Creating space for God to speak to us and to our kids

By Shannon Meadors | September 7, 2023

Hey, moms and dads. How is it going? We’re about a month into the school year, and I thought it might be good to check-in. Whether our children eat at the table or grab breakfast on the go, run to catch the bus or rush to the car, complete homework at school, or well after dinner, our new routines are becoming the norm. As daily rituals get set into place, and the hustle and bustle of the school year becomes routine, let’s make sure we are creating space for God to speak to us and to our kids. In these ‘as you go’ moments (Deuteronomy 6:7), it is important to make time to share scripture, pray together, and listen.


We live in a very noisy world, and our kids are bombarded with what our society thinks is true. So, let’s make it a priority to speak God’s truth over our kids. For our family, that has meant different things through the years as our kids have grown from toddlers to adolescents, but for the bulk of my parenting, that has meant utilizing car time. From elementary to high school, I kept a devotional and Bible in our car. Each morning on the drive to school, one of my children would read aloud that day’s scripture, story, and prayer. We would chat about it and the day ahead, share any prayer concerns, and then we would pray. These mornings in our car with God are some of my sweetest memories, and they sure made the crazy car line far more tolerable! Even now that my kids are older and have quiet time on their own, I’ll pull out the ‘verse of the day’ on the Bible app and read it over them or send it to them in a text. I just want my kids to hear and know the truth in their very loud world.


Devotionals for kids:


In the hustle and bustle of the new year, our kids also need to know that God cares and hears them when they pray. That means we stop and take time to pray. If your child has a test, is struggling with a teacher, or has a conflict with a friend, invite God into your child’s need, pray, and ask for help. When your child succeeds, finds the perfect outfit, aces the test, or makes the team, invite God into the celebration, pray, and give thanks. These short moments of conversation with our Father remind our kids that He is there. Just the other day, my daughter and I were shopping, and we found exactly what we needed. As stress turned to relief, she said, “Mom, I feel like we should pray.” I said, “Yes, go for it.” And right there in the middle of the store, my girl prayed and gave thanks to God for meeting her need and asked Him for help for the school year. It was so cool to see my teenage daughter recognize that God cares about her, and that He hears her when she prays.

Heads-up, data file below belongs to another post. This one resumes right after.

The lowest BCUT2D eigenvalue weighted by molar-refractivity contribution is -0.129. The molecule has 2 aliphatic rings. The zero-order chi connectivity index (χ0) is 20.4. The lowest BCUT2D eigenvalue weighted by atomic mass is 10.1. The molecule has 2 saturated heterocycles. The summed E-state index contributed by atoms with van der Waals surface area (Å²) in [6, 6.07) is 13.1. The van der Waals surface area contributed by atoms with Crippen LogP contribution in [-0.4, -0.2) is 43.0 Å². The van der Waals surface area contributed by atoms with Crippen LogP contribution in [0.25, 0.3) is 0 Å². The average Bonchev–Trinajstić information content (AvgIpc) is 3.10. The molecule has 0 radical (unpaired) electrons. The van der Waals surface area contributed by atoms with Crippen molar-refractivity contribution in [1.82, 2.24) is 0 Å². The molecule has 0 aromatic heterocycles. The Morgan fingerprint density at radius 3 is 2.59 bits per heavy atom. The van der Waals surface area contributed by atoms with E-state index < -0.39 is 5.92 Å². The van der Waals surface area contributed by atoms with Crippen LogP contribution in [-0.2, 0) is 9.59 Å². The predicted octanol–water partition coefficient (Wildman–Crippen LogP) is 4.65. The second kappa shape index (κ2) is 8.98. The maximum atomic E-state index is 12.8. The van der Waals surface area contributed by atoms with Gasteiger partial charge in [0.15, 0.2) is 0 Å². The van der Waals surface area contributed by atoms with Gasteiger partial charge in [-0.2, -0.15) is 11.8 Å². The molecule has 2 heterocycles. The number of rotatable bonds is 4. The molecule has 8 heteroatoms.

Books about prayer:


Lastly, this is a reminder that we can’t do all the talking. We have to take time to listen to our kids. Whether it is in the car on the ride home, around the dinner table, or while taking a stroll, create space for your children to lead the conversation and just be a good listener. My children have never been huge talkers on the way home from school. I might get one or two short answers, but they make it clear that they need time to decompress. So later, around the dinner table, they are big fans of sharing highs and lows, asking fun “would you rather” questions, or using an emotions chart to share about their feelings from the day. But more often than not, it’s almost bedtime before they become chatty. So, for me, that means putting down my phone, turning down the TV, and making my very weary mind listen. I’m still working on being an active listener – just taking in their words without giving much advice. It isn’t easy. But if I start to dominate the conversation, they will walk away. My goal is to listen, ask questions, and hopefully steer to some truth as they’re wrapping up. Most of all, I want to be a safe place for my kids to work out their thoughts, ask hard questions, vent frustrations, and dream big dreams. I would rather it be me than anyone else.


Tools for listening:


Friends, parenting is hard, and we cannot do it in our own strength. So, as I close, I want to flip this script. Just as we want our kids to know God’s truth, we must spend time ourselves in God’s word. And just as we want our kids to know God hears them when they pray, we must take time to seek the Father and pray. And just like we want our kids to come to us with their concerns, we must maintain godly friendships that we can trust to share our concerns. Let’s make scripture, prayer, and listening a priority for us and for our kids this school year. It’s worth it!

If you would like to reach out to our Minister to Children, please send an email to Shannon Meadors